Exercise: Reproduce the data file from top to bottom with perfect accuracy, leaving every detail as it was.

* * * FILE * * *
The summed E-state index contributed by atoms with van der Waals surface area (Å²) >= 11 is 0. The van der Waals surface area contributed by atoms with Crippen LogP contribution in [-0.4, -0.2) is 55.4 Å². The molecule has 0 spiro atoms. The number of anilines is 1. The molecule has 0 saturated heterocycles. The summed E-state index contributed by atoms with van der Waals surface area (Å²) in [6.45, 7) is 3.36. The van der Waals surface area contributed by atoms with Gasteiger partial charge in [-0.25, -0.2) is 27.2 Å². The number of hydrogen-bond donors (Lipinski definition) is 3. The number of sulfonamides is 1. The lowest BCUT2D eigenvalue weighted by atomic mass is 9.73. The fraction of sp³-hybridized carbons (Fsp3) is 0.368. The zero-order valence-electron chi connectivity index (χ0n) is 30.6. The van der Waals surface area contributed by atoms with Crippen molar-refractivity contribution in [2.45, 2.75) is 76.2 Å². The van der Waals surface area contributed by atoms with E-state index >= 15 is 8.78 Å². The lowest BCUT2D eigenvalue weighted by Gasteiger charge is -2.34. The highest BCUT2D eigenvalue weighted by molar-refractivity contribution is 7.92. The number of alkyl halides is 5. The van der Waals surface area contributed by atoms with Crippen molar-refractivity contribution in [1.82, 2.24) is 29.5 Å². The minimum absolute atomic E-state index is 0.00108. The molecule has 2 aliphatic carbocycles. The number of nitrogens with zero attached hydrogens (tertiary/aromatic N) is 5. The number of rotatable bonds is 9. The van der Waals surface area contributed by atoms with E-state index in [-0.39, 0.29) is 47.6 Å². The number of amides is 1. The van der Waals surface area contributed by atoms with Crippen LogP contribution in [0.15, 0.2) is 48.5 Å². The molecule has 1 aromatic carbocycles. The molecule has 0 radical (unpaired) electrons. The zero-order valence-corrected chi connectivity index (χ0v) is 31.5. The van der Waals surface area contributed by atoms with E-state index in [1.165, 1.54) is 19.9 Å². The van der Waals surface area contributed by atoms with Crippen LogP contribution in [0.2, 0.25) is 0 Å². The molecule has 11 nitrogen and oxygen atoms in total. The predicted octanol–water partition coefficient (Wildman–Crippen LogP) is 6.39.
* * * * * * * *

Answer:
The summed E-state index contributed by atoms with van der Waals surface area (Å²) >= 11 is 0. The van der Waals surface area contributed by atoms with Crippen LogP contribution in [-0.4, -0.2) is 55.4 Å². The molecule has 0 spiro atoms. The number of anilines is 1. The molecule has 0 saturated heterocycles. The summed E-state index contributed by atoms with van der Waals surface area (Å²) in [6.45, 7) is 3.36. The van der Waals surface area contributed by atoms with Gasteiger partial charge in [-0.25, -0.2) is 27.2 Å². The number of hydrogen-bond donors (Lipinski definition) is 3. The number of sulfonamides is 1. The lowest BCUT2D eigenvalue weighted by atomic mass is 9.73. The fraction of sp³-hybridized carbons (Fsp3) is 0.368. The zero-order valence-electron chi connectivity index (χ0n) is 30.6. The van der Waals surface area contributed by atoms with Crippen molar-refractivity contribution in [2.45, 2.75) is 76.2 Å². The van der Waals surface area contributed by atoms with E-state index >= 15 is 8.78 Å². The lowest BCUT2D eigenvalue weighted by Gasteiger charge is -2.34. The highest BCUT2D eigenvalue weighted by molar-refractivity contribution is 7.92. The number of alkyl halides is 5. The van der Waals surface area contributed by atoms with Crippen molar-refractivity contribution in [1.82, 2.24) is 29.5 Å². The minimum absolute atomic E-state index is 0.00108. The molecule has 2 aliphatic carbocycles. The number of nitrogens with zero attached hydrogens (tertiary/aromatic N) is 5. The number of rotatable bonds is 9. The van der Waals surface area contributed by atoms with E-state index in [-0.39, 0.29) is 47.6 Å². The number of amides is 1. The van der Waals surface area contributed by atoms with Crippen LogP contribution in [0.15, 0.2) is 48.5 Å². The molecule has 1 aromatic carbocycles. The molecule has 0 radical (unpaired) electrons. The zero-order valence-corrected chi connectivity index (χ0v) is 31.5. The van der Waals surface area contributed by atoms with E-state index in [1.165, 1.54) is 19.9 Å². The van der Waals surface area contributed by atoms with Crippen LogP contribution in [0.2, 0.25) is 0 Å². The molecule has 11 nitrogen and oxygen atoms in total. The predicted octanol–water partition coefficient (Wildman–Crippen LogP) is 6.39.